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French Graphic Poetry: painting with words

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Fin de siècle France:  the French bohemia welcomes the avant-garde. It sweeps in and destroys all current preconceptions.

Introducing its own rules, modernism influences all varieties of art. Among all these unexpected innovations, Paris is introduced to the ‘Calligrammes’ of Guillaume Apollinaire. Apollinaire decides to revive an ancient Greek tradition and to paint with words…

French surrealism

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Apollinaire (1880 –1918) was a well-known French poet, writer and art critic. He was one of the first artists to represent a new movement of visual art and literature – surrealism. The goal of this movement was to rise above the normal vision of the world and to reach its essence.

But Apollinaire stands out long before the surrealist movement truly begins. He perceives the purpose of contemporary poetry in a much more radical way.

A French poet ahead of his time

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Apollinaire was one of the first to paint with words. He began sixteen years before Stéphane Mallarmé had constructed typographic signs into carefully orchestrated into designs in his ‘Un coup de dès jamais n’abolira le hasard’ (France, 1897). Different sized words were twisted into strange shapes, performing a ballet-like movement within the monochrome limits of a printed page¹.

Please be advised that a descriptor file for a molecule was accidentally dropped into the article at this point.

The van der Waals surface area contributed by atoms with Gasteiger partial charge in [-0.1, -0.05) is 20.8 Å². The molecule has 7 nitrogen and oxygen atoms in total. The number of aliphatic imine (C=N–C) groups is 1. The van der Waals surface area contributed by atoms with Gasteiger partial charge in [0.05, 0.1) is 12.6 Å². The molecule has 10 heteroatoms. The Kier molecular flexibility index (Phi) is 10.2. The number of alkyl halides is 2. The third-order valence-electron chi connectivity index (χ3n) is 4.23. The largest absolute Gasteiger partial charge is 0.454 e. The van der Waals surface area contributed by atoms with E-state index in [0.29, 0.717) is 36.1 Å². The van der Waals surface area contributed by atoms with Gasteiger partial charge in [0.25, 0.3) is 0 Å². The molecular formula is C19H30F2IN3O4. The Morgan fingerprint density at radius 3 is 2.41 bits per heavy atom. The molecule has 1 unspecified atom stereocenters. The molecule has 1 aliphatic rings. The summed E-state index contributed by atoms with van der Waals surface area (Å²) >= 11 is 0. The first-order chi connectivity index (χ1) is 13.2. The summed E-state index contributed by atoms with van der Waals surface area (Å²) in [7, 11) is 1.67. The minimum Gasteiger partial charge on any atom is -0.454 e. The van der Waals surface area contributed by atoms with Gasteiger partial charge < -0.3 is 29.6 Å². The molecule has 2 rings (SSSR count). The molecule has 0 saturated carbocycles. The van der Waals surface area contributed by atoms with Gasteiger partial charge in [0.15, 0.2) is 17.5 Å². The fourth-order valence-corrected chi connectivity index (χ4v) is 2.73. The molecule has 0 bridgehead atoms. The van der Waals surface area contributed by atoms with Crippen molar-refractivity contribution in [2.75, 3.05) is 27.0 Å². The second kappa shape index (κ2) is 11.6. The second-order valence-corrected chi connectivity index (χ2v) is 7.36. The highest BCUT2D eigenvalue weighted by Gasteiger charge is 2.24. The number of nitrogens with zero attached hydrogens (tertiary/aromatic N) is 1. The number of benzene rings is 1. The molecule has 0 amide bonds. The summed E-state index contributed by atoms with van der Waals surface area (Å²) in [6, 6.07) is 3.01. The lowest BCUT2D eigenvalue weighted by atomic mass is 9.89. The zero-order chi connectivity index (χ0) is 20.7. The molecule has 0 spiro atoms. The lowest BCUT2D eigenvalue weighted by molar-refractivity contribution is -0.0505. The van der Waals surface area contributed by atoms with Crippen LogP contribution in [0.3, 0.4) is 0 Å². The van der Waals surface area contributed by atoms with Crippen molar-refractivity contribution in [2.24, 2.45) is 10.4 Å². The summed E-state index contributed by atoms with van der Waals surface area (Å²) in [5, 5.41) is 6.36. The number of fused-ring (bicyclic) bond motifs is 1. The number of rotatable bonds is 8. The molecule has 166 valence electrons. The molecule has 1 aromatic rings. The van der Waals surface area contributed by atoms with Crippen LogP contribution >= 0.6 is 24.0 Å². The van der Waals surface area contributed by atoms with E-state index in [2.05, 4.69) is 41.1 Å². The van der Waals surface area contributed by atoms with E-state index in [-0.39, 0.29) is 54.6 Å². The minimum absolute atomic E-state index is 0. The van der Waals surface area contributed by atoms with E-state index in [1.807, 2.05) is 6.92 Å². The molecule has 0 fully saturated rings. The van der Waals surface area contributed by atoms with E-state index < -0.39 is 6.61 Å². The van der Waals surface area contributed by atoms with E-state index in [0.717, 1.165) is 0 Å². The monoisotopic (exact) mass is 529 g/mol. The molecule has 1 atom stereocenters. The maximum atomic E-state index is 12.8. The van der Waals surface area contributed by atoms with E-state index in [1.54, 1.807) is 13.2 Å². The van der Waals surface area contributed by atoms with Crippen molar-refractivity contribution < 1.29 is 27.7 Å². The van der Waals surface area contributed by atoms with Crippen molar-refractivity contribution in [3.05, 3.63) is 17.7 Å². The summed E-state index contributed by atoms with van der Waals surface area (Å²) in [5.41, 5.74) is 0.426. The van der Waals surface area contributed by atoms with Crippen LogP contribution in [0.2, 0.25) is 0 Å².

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Apollinaire decided to question the benefits of the French written word. Technical developments of his time (such as the phonograph, telephone, radio and cinema) had provided new ways of storing and diffusing language without the written word.²

He clearly saw the same necessity in his poetry: the punctuation points no longer had power. Painting the content of the poems with their words could make paper shout and cry. Could there be any better way to revive the French symbol, la Tour Eiffel?

Poetry defying convention en France

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‘Calligrammes’ was published several months before Appolinaire’s death in 1918. His final collection of poems incorporated words, letters and phrases in complex visual collages. Black type on the white of the printed page became a new field of experimentation³.

The French author transformed poetry:  left to right, top to bottom. The usual rules and conventions were no longer applicable.

Shouldn’t this idea still apply today?

 

References:
1. Reading Apollinaire, T. Mathews, 1987.
2. Conflicting emotions, Stephen Romer, The Guardian, 19/03/05
3. Apollinaire’s Calligrammes, 27/10/08
Image Credits : all taken by Christina Lutsik.
1. ‘Il pleut’, Apollinaire, Calligrammes, 1918.
2. ‘Apollinaire at 21 from an age when art seemed much more fun’, Dick Frizzell, 1978
3-5. Apollinaire, Calligrammes, 1918



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1 Comment




  1. Janine Marsh
    7 years ago

    Adored this article – never heard of this wonderful artist before – now I am smitten.